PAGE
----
Quinton Flowers makes the move from QB to RB this weekend.
Quinton Flowers, who once threw a pass to Chad Johnson early in his career as one of the greatest quarterbacks Miami ever produced, is soon to take a handoff from quarterback Andy Dalton at some point as one of the Bengals' more intriguing experiments.
Not this weekend, of course, when only the rookies gather for the weekend minicamp that begins with Friday afternoon's practice. And maybe not until training camp, when the numbers and the reps and the day of the week play havoc with the rotation.
When Flowers got over the disappointment of not getting drafted two weeks ago, well, it wasn't the first time the fates had pulled a reverse. He's wearing No. 34 and the Bengals list him as a running back for the first time in his life after signing him in free agency. But he'll end up in more positions than an Olympic gymnast. Start at running back, slide over to returner and go from there.
As always, he's challenged, grateful, determined, resilient all at the same time.
"I was surprised by that. After everything I did in college, all the records … staying out of trouble … you thought I'd be one of those guys that get drafted," Flowers says. "Things didn't go as planned, so you keep pushing ahead. In life, you have to have the right mindset. I've always had faith in God and that's one thing I'll always say. He never made a mistake. That gets me through. Everything happens for a reason. I just told myself God did it for a reason. So after the draft, I just sat back and the Bengals were the first team to text me and they wanted me to be a part of the organization and I talked to my agent and we made it happen."
When Bengals equipment managers Adam Knollman, Sam Staley and Tyler Runk hung 34 in his locker in the locker room annex, it wasn't the first time the Bengals had given him anything.
Chad Johnson, their all-time leading receiver, used to outfit Flowers' Little League team, the Liberty City Optimists. That was back when Reebok sponsored the NFL and sometimes when the Bengals had a bye week Johnson would show up with some boxes. Everyone would get a towel, or gloves, or maybe cleats that were all the same color. Johnson would also jump in on 7-on-7 and it was during some of those practices the blooming Flowers might throw a few passes to him.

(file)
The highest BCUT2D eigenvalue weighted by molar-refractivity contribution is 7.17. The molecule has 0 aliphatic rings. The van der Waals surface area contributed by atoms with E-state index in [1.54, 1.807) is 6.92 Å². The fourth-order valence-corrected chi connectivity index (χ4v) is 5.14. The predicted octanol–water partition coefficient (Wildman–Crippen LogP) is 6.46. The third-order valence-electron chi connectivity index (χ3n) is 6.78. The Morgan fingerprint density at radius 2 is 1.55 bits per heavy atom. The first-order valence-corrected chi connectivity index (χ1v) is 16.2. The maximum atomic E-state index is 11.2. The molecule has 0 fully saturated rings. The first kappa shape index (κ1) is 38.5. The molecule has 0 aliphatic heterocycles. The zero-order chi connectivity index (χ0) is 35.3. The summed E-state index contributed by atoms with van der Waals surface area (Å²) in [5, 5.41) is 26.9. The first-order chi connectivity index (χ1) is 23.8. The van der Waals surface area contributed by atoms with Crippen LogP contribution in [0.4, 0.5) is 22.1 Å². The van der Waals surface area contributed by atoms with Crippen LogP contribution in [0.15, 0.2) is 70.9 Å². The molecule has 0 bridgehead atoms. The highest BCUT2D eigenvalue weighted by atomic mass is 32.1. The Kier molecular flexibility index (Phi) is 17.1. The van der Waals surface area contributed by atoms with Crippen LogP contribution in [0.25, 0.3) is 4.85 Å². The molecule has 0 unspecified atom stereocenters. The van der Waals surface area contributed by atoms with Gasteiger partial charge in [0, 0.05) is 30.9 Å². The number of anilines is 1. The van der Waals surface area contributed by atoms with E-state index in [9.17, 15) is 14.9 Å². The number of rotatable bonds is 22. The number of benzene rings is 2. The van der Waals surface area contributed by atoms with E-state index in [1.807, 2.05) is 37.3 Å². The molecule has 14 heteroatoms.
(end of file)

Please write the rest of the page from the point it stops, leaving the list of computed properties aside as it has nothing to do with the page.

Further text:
"Chad was always talking trash, having fun with the kids," Flowers says. "He was always keeping a smile on the kids' faces. He likes to have fun. He still has that kid's mentality."
But Flowers never really had a chance to be a kid.
By the time Bengals running backs coach Kyle Caskey went to watch him at the South Florida pro day, he knew the story that emerged from Miami's daunting patch of turf in Liberty City. Hell, everyone in the country knew.
At seven, Flowers lost his father Nathaniel to a fluke drive-by shooting moments after he was sitting on his lap. At 17 he lost his mother Nancy to cancer. The next year, the day before his first college start for South Florida, he lost his step-brother in another of those mindless, inexplicable shootings from on the street that fill a police blotter after he intervened to protect a group of children.
Running backs coach Kyle Caskey made sure he kept in touch with Flowers before the draft.
So how Flowers resurrected the Bulls' program with character topping a laundry list of intangibles despite his personal life in tatters became required reading leading up to the draft. Plus, after the Bengals' season ended Caskey acquainted himself with the scouting reports compiled by Bengals Southeast scout and offensive connoisseur Mike Potts that were cross-checked by East Coast scout Andrew Johnson. It all gave him a good feeling.
"I didn't bring it up with him as much because I wanted him to understand that I'm looking at him as an athlete and I wanted him to talk to me as a coach," Caskey says of the past. "When it came to his personality and how he is as a person, no one had a bad thing to say about him."